- The contracts addressed the possibility of the fight ending with a flagrant foul. The fighter committing such an infraction would forfeit $3 million of his purse to the other man. Tyson also was forced to agree to pay Lewis $335,000 for biting his leg during the brawl at the press conference announcing the fight. Payment was due June 9.
- Lewis was under contract with HBO and Tyson was with Showtime. For that reason, many thought the fight wouldn't take place. Ross Greenburg, president of HBO Sports, said the fight would be on HBO or it wouldn't happen, and Showtime senior vice president Jay Larkin said Tyson would fight on HBO "when pork chops grow on the palm trees of Tel Aviv." However, the two networks eventually agreed to work together. The pay-per-view commentators were HBO's Jim Lampley and Showtime's Bobby Czyz. Each network also had a team call the fight for a potential delayed broadcast. If Lewis won, HBO would televise the replay and pay Showtime $3 million. If Tyson won, Showtime would air the replay and pay HBO. Michael Buffer and Jimmy Lennon Jr. shared announcing duties. Buffer introduced Lewis, and Lennon introduced Tyson.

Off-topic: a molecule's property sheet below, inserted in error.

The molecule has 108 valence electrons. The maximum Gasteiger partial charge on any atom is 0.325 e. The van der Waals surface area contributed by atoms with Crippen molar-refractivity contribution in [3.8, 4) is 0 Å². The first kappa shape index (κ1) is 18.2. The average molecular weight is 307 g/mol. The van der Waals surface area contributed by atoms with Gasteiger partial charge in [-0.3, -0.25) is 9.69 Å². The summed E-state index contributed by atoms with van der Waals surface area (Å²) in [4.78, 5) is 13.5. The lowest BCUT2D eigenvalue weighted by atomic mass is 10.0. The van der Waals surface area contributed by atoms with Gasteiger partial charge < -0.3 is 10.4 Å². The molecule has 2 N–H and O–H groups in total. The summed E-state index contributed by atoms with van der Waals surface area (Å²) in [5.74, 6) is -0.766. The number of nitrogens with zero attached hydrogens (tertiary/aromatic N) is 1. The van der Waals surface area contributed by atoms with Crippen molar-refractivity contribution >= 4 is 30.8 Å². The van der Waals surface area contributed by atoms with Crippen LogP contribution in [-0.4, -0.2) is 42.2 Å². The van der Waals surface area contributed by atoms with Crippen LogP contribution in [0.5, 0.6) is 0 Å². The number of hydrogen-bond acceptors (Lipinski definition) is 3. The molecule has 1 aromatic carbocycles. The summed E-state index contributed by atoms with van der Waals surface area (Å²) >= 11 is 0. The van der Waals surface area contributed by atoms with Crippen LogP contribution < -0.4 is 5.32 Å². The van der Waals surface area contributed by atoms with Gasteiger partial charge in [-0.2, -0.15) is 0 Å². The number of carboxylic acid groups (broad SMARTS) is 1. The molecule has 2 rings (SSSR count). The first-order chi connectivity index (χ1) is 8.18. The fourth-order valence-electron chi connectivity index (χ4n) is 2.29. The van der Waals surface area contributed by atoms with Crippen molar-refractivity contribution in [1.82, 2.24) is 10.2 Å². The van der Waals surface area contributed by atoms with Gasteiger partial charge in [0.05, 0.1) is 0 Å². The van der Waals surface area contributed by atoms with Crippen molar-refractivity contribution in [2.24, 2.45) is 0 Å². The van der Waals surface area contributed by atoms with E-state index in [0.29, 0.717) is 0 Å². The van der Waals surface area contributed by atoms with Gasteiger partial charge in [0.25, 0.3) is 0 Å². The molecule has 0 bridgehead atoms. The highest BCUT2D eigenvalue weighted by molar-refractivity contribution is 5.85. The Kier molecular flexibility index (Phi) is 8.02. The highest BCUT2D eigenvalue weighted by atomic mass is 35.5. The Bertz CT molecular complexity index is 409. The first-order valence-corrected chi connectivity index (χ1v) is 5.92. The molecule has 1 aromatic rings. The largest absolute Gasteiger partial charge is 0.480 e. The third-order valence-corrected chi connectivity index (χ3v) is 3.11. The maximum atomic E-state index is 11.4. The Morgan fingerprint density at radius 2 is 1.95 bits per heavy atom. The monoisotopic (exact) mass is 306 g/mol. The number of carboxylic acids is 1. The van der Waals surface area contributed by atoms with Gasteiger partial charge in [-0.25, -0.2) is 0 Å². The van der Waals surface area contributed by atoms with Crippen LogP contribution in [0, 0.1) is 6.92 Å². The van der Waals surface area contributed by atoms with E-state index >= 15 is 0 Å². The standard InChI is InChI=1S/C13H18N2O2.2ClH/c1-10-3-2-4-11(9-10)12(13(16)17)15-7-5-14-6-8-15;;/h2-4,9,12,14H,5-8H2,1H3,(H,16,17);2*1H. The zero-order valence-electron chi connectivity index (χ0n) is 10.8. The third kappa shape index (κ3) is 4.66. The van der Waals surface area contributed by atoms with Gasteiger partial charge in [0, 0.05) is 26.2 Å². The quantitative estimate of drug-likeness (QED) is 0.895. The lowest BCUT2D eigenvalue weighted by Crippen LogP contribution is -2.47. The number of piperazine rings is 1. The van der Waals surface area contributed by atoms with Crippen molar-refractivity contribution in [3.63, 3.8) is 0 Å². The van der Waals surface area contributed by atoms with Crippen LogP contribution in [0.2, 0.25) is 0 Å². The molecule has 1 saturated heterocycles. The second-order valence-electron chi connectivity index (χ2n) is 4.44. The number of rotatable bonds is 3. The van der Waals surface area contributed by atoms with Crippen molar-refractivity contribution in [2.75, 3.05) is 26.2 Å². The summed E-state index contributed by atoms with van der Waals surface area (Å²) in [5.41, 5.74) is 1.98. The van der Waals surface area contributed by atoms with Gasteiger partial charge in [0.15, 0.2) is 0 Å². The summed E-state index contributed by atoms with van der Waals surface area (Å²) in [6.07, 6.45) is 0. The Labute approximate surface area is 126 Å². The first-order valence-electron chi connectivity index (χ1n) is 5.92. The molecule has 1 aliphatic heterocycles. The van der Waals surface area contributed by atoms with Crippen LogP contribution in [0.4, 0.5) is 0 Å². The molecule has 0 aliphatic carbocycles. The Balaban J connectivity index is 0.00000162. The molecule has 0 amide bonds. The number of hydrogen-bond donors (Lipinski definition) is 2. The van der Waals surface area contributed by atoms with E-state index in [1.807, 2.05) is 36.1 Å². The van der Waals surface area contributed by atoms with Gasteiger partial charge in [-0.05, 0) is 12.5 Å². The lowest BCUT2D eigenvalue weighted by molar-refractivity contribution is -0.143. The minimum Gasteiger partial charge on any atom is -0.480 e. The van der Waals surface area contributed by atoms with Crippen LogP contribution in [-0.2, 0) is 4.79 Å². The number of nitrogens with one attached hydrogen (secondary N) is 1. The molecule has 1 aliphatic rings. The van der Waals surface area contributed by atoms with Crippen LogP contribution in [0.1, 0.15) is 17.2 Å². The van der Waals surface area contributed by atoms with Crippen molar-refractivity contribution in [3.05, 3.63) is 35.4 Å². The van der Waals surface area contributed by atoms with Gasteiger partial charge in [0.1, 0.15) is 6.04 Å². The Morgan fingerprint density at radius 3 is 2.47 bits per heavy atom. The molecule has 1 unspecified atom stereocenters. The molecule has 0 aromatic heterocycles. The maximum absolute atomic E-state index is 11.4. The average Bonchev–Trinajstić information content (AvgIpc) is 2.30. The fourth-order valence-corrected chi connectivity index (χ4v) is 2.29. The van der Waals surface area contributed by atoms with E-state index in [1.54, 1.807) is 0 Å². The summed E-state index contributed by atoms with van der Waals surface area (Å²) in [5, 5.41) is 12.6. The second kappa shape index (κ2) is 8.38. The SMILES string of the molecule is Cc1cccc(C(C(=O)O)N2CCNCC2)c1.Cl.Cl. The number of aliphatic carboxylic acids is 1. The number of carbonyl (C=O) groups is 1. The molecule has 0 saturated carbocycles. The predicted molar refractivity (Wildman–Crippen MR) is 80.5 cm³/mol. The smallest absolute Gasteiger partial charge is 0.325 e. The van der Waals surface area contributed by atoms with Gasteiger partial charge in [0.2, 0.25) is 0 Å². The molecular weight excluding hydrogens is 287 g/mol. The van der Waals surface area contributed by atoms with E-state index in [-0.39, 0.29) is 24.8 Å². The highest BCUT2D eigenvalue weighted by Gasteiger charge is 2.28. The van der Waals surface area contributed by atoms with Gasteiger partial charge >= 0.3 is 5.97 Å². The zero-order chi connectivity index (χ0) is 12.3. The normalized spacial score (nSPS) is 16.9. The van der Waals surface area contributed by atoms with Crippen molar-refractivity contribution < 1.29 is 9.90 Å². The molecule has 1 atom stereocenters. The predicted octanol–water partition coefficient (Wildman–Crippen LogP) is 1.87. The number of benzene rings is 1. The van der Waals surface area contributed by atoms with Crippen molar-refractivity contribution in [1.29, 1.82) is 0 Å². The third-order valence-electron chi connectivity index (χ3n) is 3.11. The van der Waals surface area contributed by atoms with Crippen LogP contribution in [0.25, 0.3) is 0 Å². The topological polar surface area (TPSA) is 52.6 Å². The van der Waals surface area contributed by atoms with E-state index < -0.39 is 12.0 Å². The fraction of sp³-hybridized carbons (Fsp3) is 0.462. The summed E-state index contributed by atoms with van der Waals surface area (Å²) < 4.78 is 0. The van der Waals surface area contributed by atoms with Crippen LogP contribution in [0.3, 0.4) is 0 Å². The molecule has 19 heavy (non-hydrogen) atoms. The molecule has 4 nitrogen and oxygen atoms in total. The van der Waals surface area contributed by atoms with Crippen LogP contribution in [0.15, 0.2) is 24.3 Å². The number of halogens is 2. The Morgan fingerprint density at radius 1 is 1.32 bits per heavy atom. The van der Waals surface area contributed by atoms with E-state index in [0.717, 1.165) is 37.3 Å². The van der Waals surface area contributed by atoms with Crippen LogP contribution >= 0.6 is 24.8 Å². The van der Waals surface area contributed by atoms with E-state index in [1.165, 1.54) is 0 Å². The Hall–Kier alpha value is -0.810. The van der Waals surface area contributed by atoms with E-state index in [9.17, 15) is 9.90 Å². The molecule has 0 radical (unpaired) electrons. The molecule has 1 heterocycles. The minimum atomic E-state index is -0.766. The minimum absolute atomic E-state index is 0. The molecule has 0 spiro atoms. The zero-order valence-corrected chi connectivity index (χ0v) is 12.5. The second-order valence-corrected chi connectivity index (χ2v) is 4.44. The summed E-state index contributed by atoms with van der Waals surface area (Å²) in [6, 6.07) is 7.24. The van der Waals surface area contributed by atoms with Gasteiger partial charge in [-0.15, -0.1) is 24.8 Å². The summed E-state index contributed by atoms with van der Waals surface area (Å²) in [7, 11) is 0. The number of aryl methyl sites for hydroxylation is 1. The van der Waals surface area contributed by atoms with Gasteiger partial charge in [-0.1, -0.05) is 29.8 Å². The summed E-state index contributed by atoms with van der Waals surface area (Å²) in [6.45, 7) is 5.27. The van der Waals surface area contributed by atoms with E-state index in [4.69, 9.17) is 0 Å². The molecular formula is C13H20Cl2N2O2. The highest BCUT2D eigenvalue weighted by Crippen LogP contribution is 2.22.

- Lewis was a 2-1 betting favorite.
- Before the fighters entered the ring, a dozen yellow-shirted security guards formed a barrier from corner to corner to keep them apart. The fighters received instructions in the dressing room from the referee and didn't meet at the center of the ring to touch gloves.
- Lewis vs. Tyson was the highest-grossing event in pay-per-view history, generating $106.9 million from 1.95 million buys in the USA. It was surpassed by Oscar De La Hoya vs. Floyd Mayweather Jr. in 2007. It remains, however, the highest-grossing heavyweight pay-per-view event in boxing history.
- Thomas Hauser of SecondsOut.com reported: